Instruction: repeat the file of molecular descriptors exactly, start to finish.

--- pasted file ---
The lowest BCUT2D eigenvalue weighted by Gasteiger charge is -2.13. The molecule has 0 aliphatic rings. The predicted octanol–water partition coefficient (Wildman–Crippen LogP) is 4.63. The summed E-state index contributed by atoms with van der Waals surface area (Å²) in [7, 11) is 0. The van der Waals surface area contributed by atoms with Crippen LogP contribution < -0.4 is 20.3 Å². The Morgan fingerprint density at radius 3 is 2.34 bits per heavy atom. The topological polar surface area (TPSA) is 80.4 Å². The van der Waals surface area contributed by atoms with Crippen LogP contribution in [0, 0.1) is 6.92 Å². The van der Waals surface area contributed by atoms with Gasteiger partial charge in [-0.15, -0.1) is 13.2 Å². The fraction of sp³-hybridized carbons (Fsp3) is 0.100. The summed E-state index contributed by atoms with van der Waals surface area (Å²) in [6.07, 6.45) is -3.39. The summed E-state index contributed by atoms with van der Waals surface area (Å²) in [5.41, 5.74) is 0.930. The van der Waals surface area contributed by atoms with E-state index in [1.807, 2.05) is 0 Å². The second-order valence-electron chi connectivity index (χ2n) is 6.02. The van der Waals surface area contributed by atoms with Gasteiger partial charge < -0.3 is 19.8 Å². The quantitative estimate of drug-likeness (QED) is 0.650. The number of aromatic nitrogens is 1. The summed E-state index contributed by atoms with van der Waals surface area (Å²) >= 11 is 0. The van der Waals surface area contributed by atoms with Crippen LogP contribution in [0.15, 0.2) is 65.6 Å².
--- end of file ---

The lowest BCUT2D eigenvalue weighted by Gasteiger charge is -2.13. The molecule has 0 aliphatic rings. The predicted octanol–water partition coefficient (Wildman–Crippen LogP) is 4.63. The summed E-state index contributed by atoms with van der Waals surface area (Å²) in [7, 11) is 0. The van der Waals surface area contributed by atoms with Crippen LogP contribution < -0.4 is 20.3 Å². The Morgan fingerprint density at radius 3 is 2.34 bits per heavy atom. The topological polar surface area (TPSA) is 80.4 Å². The van der Waals surface area contributed by atoms with Crippen LogP contribution in [0, 0.1) is 6.92 Å². The van der Waals surface area contributed by atoms with Gasteiger partial charge in [-0.15, -0.1) is 13.2 Å². The fraction of sp³-hybridized carbons (Fsp3) is 0.100. The summed E-state index contributed by atoms with van der Waals surface area (Å²) in [6.07, 6.45) is -3.39. The summed E-state index contributed by atoms with van der Waals surface area (Å²) in [5.41, 5.74) is 0.930. The van der Waals surface area contributed by atoms with E-state index in [1.807, 2.05) is 0 Å². The second-order valence-electron chi connectivity index (χ2n) is 6.02. The van der Waals surface area contributed by atoms with Gasteiger partial charge < -0.3 is 19.8 Å². The quantitative estimate of drug-likeness (QED) is 0.650. The number of aromatic nitrogens is 1. The summed E-state index contributed by atoms with van der Waals surface area (Å²) >= 11 is 0. The van der Waals surface area contributed by atoms with Crippen LogP contribution in [0.15, 0.2) is 65.6 Å².